Curable compositions suitable for forming moulded articles are well known. For reasons of cost and performance in service these compositions normally contain substantial amounts of filler. Typical compositions are described, for example, in British patent specification No. 1 493 393. This specification discloses low viscosity compositions containing at least 20% by volume of finely divided fillers in a state of stably deflocculated dispersion in a polymerisable liquid. A polymeric dispersant is used to obtain the stably deflocculated dispersion. The compositions described are suitable for moulding shaped articles in a process in which the low viscosity dispersion is introduced into a mould and cured under the influence of heat and/or a catalyst to give a shaped article which replicates the shape of the mould. In most of the curable systems described a volume shrinkage occurs as the composition is cured so that it is necessary to make provision for the surfaces of the mould to maintain contact with the composition as it changes from the fluid to the cured stated.

Using known moulding techniques it is possible to produce articles having a very high quality surface finish from these compositions, particularly when the polymerisable liquid is a material such as methyl methacrylate. These compositions have found use for shaped articles such as articles of sanitaryware, including wash basins, vanitory unit tops, shower trays and table tops. The attractive surface finish of shaped articles may be further enhanced by providing colour contrasts in the surface of the article. An inexpensive, but effective, method of providing a shaped article with a patterned, shaded or otherwise colour contrasted surface has now been devised.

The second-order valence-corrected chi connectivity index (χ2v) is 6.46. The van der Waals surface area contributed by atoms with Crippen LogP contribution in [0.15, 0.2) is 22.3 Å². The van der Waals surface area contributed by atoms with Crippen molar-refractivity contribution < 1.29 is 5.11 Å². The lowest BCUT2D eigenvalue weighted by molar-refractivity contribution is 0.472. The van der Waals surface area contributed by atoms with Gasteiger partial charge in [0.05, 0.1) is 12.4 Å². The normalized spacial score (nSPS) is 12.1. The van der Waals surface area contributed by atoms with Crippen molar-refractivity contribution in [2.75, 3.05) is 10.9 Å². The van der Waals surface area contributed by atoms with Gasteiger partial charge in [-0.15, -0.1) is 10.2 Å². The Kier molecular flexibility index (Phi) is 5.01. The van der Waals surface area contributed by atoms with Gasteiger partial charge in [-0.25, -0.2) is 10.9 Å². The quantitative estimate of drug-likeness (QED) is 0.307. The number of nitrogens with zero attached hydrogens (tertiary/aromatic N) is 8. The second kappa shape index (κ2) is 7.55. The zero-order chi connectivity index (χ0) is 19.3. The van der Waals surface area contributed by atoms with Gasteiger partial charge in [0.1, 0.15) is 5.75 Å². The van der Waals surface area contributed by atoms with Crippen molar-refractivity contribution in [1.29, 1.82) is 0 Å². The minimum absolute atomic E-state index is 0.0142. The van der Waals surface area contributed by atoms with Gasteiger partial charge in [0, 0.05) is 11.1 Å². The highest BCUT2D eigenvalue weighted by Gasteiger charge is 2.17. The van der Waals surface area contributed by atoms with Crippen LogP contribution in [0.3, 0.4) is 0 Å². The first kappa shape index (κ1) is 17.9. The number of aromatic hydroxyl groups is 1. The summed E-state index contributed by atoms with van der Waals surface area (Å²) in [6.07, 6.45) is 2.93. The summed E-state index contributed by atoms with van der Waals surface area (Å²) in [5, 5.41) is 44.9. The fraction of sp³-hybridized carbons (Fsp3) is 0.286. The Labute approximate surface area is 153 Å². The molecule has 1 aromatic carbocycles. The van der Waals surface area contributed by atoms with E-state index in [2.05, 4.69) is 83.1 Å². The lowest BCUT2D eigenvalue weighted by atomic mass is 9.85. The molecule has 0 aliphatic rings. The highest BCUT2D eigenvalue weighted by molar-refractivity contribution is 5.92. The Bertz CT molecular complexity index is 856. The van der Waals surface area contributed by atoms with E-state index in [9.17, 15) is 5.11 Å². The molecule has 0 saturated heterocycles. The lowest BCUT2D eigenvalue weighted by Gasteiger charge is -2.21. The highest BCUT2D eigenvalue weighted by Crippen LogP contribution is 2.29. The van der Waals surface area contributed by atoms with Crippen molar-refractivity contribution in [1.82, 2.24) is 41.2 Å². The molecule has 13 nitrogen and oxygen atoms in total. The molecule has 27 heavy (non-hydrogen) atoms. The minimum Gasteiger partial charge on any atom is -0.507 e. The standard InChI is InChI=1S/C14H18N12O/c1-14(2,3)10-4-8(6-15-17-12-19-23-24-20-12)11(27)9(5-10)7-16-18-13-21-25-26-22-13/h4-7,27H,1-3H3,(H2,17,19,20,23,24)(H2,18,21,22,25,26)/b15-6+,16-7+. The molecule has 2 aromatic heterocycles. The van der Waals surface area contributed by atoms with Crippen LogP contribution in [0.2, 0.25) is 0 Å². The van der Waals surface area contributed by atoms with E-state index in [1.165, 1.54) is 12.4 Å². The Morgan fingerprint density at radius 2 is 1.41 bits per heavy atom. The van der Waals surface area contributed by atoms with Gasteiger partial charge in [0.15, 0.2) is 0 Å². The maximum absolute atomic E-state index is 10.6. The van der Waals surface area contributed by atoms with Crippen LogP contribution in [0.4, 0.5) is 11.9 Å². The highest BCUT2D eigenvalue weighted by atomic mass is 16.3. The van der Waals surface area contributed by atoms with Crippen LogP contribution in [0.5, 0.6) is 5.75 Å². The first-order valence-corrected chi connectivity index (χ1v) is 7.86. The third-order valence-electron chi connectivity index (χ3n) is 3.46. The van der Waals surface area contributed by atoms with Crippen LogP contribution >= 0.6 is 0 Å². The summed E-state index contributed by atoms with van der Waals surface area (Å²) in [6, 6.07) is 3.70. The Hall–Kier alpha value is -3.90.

Accordingly there is provided a method of moulding a shaped article from a curable composition in which the composition is cured in a mould comprising at least two mould parts defining a cavity characterised in that prior to introducing the curable composition into the mould cavity, at least part of the surface forming the mould cavity is provided with a deposit of a material which provides a colour contrast with the curable composition, the deposit being provided on areas of the mould which correspond to the areas on the cured moulding on which the colour contrast is required to be reproduced, the deposit consisting of at least one finely divided pigment mixed with at least one finely divided filler. Preferably the weight ratio of filler to pigment is in the range 1:1 to 100:1, desirably 5:1 to 50:1. Sufficient deposit is applied to give the desired colour contrast effect in the finished moulding.

It is preferred that the deposit should contain a finely divided filler which does not have a strong pigmenting effect, so that the colouring of the contrast regions may be more readily controlled.

In a preferred process the colour contrast deposit is provided on the mould surfaces by using a suspension of the pigment and filler in a liquid carrier which is readily volatile at the temperature at which the mould is maintained during the mould filling process. Preferably, the moulds will be maintain at an elevated temperature, for example at about 50° C. or above, in preparation for the curing process, so that when the pigment/filler mixture in the volatile liquid carrier is applied to the required areas of the mould the carrier is rapidly volatilised leaving a thin layer of pigment/filler mixture on the mould surface.